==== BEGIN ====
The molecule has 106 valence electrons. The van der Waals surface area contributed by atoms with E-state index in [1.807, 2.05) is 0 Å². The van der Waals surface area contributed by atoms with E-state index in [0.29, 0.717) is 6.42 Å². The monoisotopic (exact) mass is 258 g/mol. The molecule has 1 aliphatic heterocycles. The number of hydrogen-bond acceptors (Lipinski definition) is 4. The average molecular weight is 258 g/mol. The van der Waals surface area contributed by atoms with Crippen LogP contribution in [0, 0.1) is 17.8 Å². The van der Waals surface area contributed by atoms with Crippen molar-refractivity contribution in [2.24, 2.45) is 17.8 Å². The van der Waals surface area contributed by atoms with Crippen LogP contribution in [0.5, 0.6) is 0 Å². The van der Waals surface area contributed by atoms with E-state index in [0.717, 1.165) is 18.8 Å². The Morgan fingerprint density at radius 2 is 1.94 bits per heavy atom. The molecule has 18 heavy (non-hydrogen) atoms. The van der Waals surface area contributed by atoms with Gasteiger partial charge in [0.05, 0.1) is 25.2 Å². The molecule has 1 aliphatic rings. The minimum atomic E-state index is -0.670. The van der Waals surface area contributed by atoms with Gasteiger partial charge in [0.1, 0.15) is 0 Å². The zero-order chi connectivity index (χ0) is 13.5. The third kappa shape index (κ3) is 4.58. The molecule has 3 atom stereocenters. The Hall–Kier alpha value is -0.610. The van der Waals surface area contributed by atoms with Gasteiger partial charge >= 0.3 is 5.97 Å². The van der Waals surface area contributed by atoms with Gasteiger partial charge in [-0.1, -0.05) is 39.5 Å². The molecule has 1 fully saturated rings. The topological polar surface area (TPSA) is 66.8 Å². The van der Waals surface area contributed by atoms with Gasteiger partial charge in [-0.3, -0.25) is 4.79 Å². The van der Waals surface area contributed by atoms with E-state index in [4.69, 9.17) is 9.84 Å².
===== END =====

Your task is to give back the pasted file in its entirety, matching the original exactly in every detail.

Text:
The molecule has 106 valence electrons. The van der Waals surface area contributed by atoms with E-state index in [1.807, 2.05) is 0 Å². The van der Waals surface area contributed by atoms with E-state index in [0.29, 0.717) is 6.42 Å². The monoisotopic (exact) mass is 258 g/mol. The molecule has 1 aliphatic heterocycles. The number of hydrogen-bond acceptors (Lipinski definition) is 4. The average molecular weight is 258 g/mol. The van der Waals surface area contributed by atoms with Crippen LogP contribution in [0, 0.1) is 17.8 Å². The van der Waals surface area contributed by atoms with Crippen molar-refractivity contribution in [2.24, 2.45) is 17.8 Å². The van der Waals surface area contributed by atoms with Crippen LogP contribution in [0.5, 0.6) is 0 Å². The van der Waals surface area contributed by atoms with E-state index in [0.717, 1.165) is 18.8 Å². The Morgan fingerprint density at radius 2 is 1.94 bits per heavy atom. The molecule has 18 heavy (non-hydrogen) atoms. The van der Waals surface area contributed by atoms with Gasteiger partial charge in [0.05, 0.1) is 25.2 Å². The molecule has 1 aliphatic rings. The minimum atomic E-state index is -0.670. The van der Waals surface area contributed by atoms with Gasteiger partial charge in [0.1, 0.15) is 0 Å². The zero-order chi connectivity index (χ0) is 13.5. The third kappa shape index (κ3) is 4.58. The molecule has 3 atom stereocenters. The Hall–Kier alpha value is -0.610. The van der Waals surface area contributed by atoms with Gasteiger partial charge >= 0.3 is 5.97 Å². The van der Waals surface area contributed by atoms with Gasteiger partial charge in [-0.1, -0.05) is 39.5 Å². The molecule has 1 fully saturated rings. The topological polar surface area (TPSA) is 66.8 Å². The van der Waals surface area contributed by atoms with Gasteiger partial charge in [-0.3, -0.25) is 4.79 Å². The van der Waals surface area contributed by atoms with E-state index in [4.69, 9.17) is 9.84 Å².